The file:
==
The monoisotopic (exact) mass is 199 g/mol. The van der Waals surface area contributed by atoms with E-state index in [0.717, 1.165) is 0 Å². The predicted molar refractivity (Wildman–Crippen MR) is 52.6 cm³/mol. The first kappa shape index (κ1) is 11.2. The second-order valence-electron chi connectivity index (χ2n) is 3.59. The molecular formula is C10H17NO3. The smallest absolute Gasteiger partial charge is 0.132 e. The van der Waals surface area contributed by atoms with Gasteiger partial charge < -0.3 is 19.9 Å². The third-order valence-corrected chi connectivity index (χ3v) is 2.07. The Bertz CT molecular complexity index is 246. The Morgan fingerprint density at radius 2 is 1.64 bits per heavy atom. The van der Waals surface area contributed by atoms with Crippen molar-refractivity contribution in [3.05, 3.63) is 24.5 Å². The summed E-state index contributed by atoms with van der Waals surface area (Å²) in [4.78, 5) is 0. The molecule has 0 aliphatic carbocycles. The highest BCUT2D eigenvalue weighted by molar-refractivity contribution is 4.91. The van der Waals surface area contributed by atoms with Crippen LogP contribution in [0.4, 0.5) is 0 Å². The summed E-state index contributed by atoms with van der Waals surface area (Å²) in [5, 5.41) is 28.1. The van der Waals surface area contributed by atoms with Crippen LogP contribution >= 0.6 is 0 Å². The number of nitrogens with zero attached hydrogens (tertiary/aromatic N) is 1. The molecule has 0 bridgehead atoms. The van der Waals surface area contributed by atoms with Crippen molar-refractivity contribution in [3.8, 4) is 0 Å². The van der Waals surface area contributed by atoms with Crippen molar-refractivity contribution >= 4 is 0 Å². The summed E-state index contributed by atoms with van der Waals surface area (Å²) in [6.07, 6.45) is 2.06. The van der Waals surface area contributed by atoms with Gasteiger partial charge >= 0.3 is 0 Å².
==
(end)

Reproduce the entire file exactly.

The monoisotopic (exact) mass is 199 g/mol. The van der Waals surface area contributed by atoms with E-state index in [0.717, 1.165) is 0 Å². The predicted molar refractivity (Wildman–Crippen MR) is 52.6 cm³/mol. The first kappa shape index (κ1) is 11.2. The second-order valence-electron chi connectivity index (χ2n) is 3.59. The molecular formula is C10H17NO3. The smallest absolute Gasteiger partial charge is 0.132 e. The van der Waals surface area contributed by atoms with Gasteiger partial charge < -0.3 is 19.9 Å². The third-order valence-corrected chi connectivity index (χ3v) is 2.07. The Bertz CT molecular complexity index is 246. The Morgan fingerprint density at radius 2 is 1.64 bits per heavy atom. The van der Waals surface area contributed by atoms with Crippen molar-refractivity contribution in [3.05, 3.63) is 24.5 Å². The summed E-state index contributed by atoms with van der Waals surface area (Å²) in [4.78, 5) is 0. The molecule has 0 aliphatic carbocycles. The highest BCUT2D eigenvalue weighted by molar-refractivity contribution is 4.91. The van der Waals surface area contributed by atoms with Crippen LogP contribution in [0.4, 0.5) is 0 Å². The summed E-state index contributed by atoms with van der Waals surface area (Å²) in [5, 5.41) is 28.1. The van der Waals surface area contributed by atoms with Crippen LogP contribution >= 0.6 is 0 Å². The number of nitrogens with zero attached hydrogens (tertiary/aromatic N) is 1. The molecule has 0 bridgehead atoms. The van der Waals surface area contributed by atoms with Crippen molar-refractivity contribution in [3.8, 4) is 0 Å². The van der Waals surface area contributed by atoms with Crippen molar-refractivity contribution >= 4 is 0 Å². The summed E-state index contributed by atoms with van der Waals surface area (Å²) in [6.07, 6.45) is 2.06. The van der Waals surface area contributed by atoms with Gasteiger partial charge >= 0.3 is 0 Å².